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of the 8 who flipped to republican seat in sacalifornia ng they are for it. on friday, house judiciary chair nadler filed as promised he was in court saying we want more information about e yiport and grand jury transcripts and it's under consideration. is there any chance the democrats are trying to slow walk it so it's closer to the election? >> i would agree that it -- the st few days seemed sort of vindicated nancy pelosi's cautious approach. it doesn't seem like we are going to get any sort of real progress towards impeachment proceedings before the 2020 election. but, as you noticed, this is issue noty much an just for house democrats but for a lot of these front line first termmembers including in california, you mentioned whmikelevin in san diegis the third california first term democrat to back impeachment. katie hill in los sort of the 95% of she is there she said she believe the president committed a crime and we want to see if the subpoenas
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are honored before we pursue the strongest possible case. even as manse pelosi's effort to tamp down rgthe t lawnp of impeachment hearings drive has sort of been worn out by the hearings, it's clear house democrats will keep >> the fact you have the democrats in the districts who did flip seats, does that tell you anything about how democrats are thinking about this politically? i think they are in the narrative that for, you knowdi folks in thrict it's a big risk but we are seeing at least in california, more of them want to at least keep it alive thdiscussion aknife and california may not be representative of the other districts in the rest of the country. in california, the sentiment at lst in favor of moving towards impeachment is much more favorable mithan yt find in other places. the question is, how does nancy pelosi, i mean, before, i think the big question was how does she arbitrate between the sides of the partthe ones who
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wantto pursue impeachment and e ones that don't. how does she look going ahead to continue to satisfy people who wan that, whiearly not moving ahead with it right? so she said today, we will do it when we do it which moons they won't and the interesting question will be how does she satisfy the folks going dforw that want impeachment. >> there was a picture with her alexandria ocasio cortez. we talk about the political implications but there's lot of disturbing things about ssian met meddling and theirests to influence our ection and democracy. do you see any move on republicans in washington to take the warnings that mueller laid out clearly to take seriously. we have not seen slleion for example. >> i think mitch fconnell is m they clear on this in serms of pushing back on democrat attemo try to advance legislation to deal with some of the larger issues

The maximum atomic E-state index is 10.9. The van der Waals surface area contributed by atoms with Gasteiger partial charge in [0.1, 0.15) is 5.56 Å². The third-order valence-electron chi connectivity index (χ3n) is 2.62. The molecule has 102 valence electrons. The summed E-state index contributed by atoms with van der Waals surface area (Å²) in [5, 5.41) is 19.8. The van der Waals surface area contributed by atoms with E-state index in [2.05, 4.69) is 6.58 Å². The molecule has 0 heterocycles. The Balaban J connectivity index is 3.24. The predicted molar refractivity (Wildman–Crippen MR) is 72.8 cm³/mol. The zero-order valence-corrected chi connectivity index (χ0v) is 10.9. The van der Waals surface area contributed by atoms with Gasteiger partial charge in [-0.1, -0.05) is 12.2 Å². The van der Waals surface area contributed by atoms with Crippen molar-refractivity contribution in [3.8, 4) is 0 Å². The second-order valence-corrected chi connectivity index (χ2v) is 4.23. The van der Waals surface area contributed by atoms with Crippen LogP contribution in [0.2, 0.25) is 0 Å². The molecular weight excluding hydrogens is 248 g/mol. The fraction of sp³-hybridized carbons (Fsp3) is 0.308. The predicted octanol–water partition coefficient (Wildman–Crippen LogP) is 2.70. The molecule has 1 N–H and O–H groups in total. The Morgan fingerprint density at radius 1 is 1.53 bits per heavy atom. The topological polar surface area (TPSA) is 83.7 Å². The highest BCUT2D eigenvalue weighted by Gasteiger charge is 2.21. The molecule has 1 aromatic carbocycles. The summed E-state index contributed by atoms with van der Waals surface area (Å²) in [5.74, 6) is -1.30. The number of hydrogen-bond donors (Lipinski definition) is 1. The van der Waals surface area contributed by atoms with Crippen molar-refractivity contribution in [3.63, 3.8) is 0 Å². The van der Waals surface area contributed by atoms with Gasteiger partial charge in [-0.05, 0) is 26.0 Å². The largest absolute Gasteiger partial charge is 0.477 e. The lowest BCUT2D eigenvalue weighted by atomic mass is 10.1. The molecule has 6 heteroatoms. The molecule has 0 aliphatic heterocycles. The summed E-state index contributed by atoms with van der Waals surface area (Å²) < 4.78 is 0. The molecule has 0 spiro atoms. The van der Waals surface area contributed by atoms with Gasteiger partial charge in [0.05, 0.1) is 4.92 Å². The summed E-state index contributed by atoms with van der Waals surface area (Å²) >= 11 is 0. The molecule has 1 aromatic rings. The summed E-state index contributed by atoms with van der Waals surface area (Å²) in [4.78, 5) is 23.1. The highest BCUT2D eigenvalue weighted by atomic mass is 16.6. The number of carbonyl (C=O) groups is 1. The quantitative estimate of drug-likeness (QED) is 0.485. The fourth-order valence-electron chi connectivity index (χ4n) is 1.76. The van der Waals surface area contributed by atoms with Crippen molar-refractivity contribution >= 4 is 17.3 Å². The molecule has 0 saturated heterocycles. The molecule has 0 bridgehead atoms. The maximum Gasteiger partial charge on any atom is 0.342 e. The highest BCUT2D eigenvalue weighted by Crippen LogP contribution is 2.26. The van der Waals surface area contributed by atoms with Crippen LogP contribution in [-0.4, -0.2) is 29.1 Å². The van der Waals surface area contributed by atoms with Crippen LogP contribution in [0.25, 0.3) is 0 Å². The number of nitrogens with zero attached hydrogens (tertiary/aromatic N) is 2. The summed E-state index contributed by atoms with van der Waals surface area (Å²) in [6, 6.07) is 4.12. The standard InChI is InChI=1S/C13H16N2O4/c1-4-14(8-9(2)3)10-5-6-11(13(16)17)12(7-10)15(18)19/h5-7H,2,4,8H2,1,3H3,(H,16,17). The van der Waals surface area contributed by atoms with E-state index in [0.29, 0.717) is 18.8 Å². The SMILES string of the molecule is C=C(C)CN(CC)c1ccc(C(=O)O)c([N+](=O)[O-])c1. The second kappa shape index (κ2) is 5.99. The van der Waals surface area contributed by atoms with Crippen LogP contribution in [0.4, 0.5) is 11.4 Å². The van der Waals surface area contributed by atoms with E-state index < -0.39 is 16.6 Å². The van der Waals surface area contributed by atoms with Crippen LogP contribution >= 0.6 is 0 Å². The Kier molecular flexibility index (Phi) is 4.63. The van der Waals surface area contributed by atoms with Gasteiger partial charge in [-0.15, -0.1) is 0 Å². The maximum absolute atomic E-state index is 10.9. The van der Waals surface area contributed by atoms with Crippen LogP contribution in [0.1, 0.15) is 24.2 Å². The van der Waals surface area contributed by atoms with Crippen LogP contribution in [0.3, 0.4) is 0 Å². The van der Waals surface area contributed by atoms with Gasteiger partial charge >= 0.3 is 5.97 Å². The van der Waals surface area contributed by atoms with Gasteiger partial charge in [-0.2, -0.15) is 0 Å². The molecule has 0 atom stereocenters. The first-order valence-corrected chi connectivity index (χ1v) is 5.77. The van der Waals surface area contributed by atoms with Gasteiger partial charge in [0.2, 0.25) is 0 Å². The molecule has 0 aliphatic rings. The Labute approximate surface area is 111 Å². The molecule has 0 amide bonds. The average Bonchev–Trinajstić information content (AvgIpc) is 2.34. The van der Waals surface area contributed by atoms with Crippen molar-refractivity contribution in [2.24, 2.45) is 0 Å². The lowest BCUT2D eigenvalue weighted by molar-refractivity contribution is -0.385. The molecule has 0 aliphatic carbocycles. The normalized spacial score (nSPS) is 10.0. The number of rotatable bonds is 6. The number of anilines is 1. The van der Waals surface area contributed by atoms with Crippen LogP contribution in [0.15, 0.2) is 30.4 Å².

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around ca security. ion but i think you are right. one of the truly moments from the hearing in which it was not something that was fullyexpected was when robert mueller said i see this is -- unequivocal signal that we have a problem here. >> >> and so whether washington acts on that, i think i wouldn't put money on it, but to hear a law enforce man official at that level sort of so clearly state that democracy is facing real parel was a take away. >> remarkable haven't seen any bipartisan effort to deal aith something you would think everybody woulee is not a great thing. on politics next week we will see the second round of democratic presidential debates. do you expect this report that the peachment proceedings russia meddling will be part of the conversation at all? >> i think it will be part of the conversation.